Merry Norris, force in L.A. art and architecture, dies at 80

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A swirl of sculpted white hair, a ribald laugh, a daring outfit and eyeglasses — that was Merry Norris, the private art consultant and longtime public advocate for art and architecture in Los Angeles.

Norris died Monday night from health issues exacerbated by pneumonia at age 80, leaving behind a city she had played a very large role in shaping.

Her list of achievements is extensive. She helped found the Museum of Contemporary Art and was involved with the creation of Santa Monica’s Tongva Park and the adaptive remodeling of the LA Central Library. Norris was one of the city’s first Cultural Affairs Commissioners, bringing in architects of note to help elevate the city's design standards. She was an early and indefatigable board member at SCI-Arc; and she supported the LA Forum for Architecture and Urban Design.

With her efforts, she helped propel the careers of numerous artists and architects, respecting both groups equally, while building her own impressive art collection.

Merry Norris talks to former MOCA director Philippe Vergne and Veridiana Pontes at the opening of a Jacob Hashimoto show at MOCA Pacific Design Center in 2014. Courtesy MOCA. 

Norris got her start working as a docent at the Santa Barbara Museum of Art. "She studied interior design at UCLA in the 1970s, plucking works from local galleries for her clients," writes Alissa Walker of Curbed. "She soon pivoted to art consultant, championing a then-renegade roster of artists and designers, like painter Ed Moses and architect Frank Gehry."

Then came MOCA.

In the 1970s, Norris was going to New York a lot because, "I was becoming a passionate collector", she told me during the editing of a book about Bunker Hill in 2011. "New Yorkers were saying that nothing is happening in LA and you don't even have an institution that shows contemporary art.  I thought, 'Couldn't we put something together?'"

She joined forces with downtown power-brokers — her then husband, Judge William Norris, was friends with Mayor Tom Bradley — and artists including Moses, Tony Berlant, and Robert Irwin. Then, she recalled, the downtown Community Redevelopment Agency, "wrote Bill a letter saying, 'We'll give you the land on Bunker Hill if you can raise enough money to prove there is community support for this.' And that's when I became a fundraiser."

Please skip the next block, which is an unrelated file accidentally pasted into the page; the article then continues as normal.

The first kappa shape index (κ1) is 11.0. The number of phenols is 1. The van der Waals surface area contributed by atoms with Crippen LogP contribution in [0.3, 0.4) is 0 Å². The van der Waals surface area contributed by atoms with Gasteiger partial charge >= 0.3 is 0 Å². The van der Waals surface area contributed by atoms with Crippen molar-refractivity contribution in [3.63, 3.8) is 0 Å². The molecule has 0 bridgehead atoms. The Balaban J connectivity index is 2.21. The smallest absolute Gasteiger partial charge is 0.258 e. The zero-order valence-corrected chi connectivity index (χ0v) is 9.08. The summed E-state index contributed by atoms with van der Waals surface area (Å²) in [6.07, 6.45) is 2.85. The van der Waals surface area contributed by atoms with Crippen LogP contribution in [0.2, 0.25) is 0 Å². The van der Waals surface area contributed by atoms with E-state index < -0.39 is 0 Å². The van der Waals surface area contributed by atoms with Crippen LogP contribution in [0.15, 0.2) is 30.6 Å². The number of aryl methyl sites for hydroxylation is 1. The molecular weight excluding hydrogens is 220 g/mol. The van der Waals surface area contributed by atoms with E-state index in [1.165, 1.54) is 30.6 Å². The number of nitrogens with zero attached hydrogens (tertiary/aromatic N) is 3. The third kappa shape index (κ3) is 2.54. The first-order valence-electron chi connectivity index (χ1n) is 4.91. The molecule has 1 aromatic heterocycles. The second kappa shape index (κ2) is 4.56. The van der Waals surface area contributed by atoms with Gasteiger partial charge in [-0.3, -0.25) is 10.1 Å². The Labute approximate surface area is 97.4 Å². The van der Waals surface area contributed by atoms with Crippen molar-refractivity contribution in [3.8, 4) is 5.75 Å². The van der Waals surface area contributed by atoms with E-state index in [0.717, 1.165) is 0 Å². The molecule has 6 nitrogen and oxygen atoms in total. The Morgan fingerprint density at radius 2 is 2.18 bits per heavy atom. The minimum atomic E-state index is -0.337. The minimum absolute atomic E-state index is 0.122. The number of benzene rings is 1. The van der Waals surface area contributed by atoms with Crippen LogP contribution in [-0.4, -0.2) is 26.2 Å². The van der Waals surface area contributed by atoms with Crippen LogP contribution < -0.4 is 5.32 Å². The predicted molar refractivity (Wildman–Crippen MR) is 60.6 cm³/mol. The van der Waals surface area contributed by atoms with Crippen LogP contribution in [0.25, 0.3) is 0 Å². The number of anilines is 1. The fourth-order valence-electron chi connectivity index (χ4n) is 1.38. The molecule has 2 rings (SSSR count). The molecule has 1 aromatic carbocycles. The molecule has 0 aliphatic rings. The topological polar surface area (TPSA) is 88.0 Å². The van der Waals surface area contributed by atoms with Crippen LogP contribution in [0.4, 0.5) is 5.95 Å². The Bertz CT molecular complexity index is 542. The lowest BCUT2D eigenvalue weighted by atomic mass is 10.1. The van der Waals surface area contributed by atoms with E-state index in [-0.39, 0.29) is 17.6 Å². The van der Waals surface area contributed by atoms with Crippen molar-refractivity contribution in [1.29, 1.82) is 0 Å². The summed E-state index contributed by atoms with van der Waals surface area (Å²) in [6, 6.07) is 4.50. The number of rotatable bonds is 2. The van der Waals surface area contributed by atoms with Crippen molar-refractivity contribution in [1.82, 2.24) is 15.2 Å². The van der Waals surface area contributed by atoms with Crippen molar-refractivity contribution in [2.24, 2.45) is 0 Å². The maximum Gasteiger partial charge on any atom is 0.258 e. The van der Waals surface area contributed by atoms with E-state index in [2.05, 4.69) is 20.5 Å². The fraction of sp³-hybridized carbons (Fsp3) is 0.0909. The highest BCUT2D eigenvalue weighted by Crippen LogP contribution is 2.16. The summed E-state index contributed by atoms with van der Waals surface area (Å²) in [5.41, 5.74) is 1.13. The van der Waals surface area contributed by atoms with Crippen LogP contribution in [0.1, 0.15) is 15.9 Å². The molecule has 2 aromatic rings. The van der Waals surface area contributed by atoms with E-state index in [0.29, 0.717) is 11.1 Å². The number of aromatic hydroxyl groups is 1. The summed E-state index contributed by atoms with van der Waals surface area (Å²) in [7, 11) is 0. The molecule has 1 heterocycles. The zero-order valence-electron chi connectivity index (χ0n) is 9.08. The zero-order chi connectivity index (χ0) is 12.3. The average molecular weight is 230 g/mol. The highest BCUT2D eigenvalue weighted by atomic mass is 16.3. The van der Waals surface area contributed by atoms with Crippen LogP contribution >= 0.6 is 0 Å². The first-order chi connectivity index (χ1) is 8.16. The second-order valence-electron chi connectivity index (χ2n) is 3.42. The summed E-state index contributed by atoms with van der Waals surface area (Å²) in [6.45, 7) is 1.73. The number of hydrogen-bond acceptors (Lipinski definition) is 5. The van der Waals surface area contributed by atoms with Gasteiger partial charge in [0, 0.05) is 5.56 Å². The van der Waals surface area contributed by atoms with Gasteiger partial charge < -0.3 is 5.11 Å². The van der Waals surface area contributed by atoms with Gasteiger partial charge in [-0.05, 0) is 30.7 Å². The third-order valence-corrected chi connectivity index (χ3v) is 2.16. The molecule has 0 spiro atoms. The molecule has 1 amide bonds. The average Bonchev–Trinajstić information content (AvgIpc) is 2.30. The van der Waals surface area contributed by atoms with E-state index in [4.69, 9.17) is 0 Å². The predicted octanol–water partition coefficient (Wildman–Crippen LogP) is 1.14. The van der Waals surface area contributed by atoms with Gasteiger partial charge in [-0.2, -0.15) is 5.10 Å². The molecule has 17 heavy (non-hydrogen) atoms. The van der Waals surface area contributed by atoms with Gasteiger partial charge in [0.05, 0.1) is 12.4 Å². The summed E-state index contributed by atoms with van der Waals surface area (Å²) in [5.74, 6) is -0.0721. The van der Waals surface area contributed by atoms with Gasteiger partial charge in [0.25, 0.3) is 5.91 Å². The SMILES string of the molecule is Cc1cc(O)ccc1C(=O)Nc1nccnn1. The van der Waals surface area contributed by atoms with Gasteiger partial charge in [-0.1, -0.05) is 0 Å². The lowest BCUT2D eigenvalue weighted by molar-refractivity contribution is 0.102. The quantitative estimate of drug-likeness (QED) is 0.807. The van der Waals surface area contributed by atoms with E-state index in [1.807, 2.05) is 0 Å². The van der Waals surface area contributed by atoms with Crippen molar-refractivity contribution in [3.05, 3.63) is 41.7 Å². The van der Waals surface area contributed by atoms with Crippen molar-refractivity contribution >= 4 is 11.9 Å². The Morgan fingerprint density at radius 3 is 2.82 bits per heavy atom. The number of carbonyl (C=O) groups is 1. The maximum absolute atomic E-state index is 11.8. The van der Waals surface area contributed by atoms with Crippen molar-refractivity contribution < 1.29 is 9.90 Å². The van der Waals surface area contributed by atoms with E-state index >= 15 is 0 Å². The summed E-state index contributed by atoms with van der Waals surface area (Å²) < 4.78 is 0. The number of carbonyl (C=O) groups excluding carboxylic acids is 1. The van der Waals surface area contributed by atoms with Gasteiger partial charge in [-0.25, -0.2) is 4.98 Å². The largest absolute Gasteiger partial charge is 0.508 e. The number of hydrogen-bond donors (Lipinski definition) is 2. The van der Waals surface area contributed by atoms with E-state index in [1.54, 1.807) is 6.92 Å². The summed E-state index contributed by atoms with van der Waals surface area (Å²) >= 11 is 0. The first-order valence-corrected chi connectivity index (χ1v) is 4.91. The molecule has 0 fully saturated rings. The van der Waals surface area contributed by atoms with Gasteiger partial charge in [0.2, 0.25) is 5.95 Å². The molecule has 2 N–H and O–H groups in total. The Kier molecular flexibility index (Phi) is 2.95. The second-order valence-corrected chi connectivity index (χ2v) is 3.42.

Merry Norris, left of picture in white jacket, and a group review plans for Tongva Park, designed by James Corner Field Operations, Santa Monica, 2012. Courtesy City of Santa Monica.

Norris said she and Gary Familian co-chaired one fundraising camp; and Eli Broad and Andrea Van de Kamp helmed another. Together they raised $13.5 million. "People were so hungry for this," she told me.

Early ambition for a Kunsthalle-type art space in a gritty downtown structure evolved into a plan to build a new museum — and Japanese architect Arata Isozaki was hired to design it. "Isozaki is a terrific architect, but what I mainly remember were the endless arguments about the parking," Norris told me.

When the museum opened in 1986, there was an opening every night for five nights —"five nights, five outfits," she recalled with her signature laugh.

And that was one of the charms of Merry.

Norris was a passionate devotee of what might be called "high art," but she had none of its pretensions. She was fun (as her first name suggests), loved parties, had an endless enthusiasm for the latest in art and design and architecture, and attended more events in an evening than most people half her age.

And she did not mince words. She has called me over the years to express concerns if she saw standards dropping in civic buildings, or to tell me about the great projects her children, Jill Bauman, James Wiester, and Joni Martino, were involved with. She has given me smart parenting advice and she has told me to stop flipping my hair.

Merry Norris and KCRW's Frances Anderton at an opening reception for Chuck Moffit at the Eric Buterbaugh Gallery, August 2016. Photo credit: Eric Minh Swenson for Eric Buterbaugh Gallery and Blackman Cruz 

"Befitting her intelligence and presence in the art world, she was a woman of strong opinions, always expressive and much beloved by Angelenos who expected a lot from their city," says the architect Scott Johnson.

Architect Thom Mayne called Norris an important member of Los Angeles' creative world. "She approached everything with wonder and enthusiasm," Mayne said via an email. "She loved art and architecture, and she loved and supported the people who created it. We were so lucky that she turned her attention to our project at SCI-Arc when she did. I will never forget her face, her impish smile, her joyful and contagious irreverence."

"I adore[d] Merry Norris," says brand consultant Darren Gold. "One of the first times I really got to know Merry was on a tour of all the art at the new Andaz hotel, a project she was very proud of, and happy to talk about again and again. I was immediately struck by what a cool lady she was. I will always remember being at any art or design event in LA where I just didn’t want to talk to anyone and then sighing in relief when I saw Merry walk through the door. We had so many good times together. Merry loved her champagne and loved to keep the party going way after it was officially over. In that vein, Merry’s legacy will go on for a long time to come."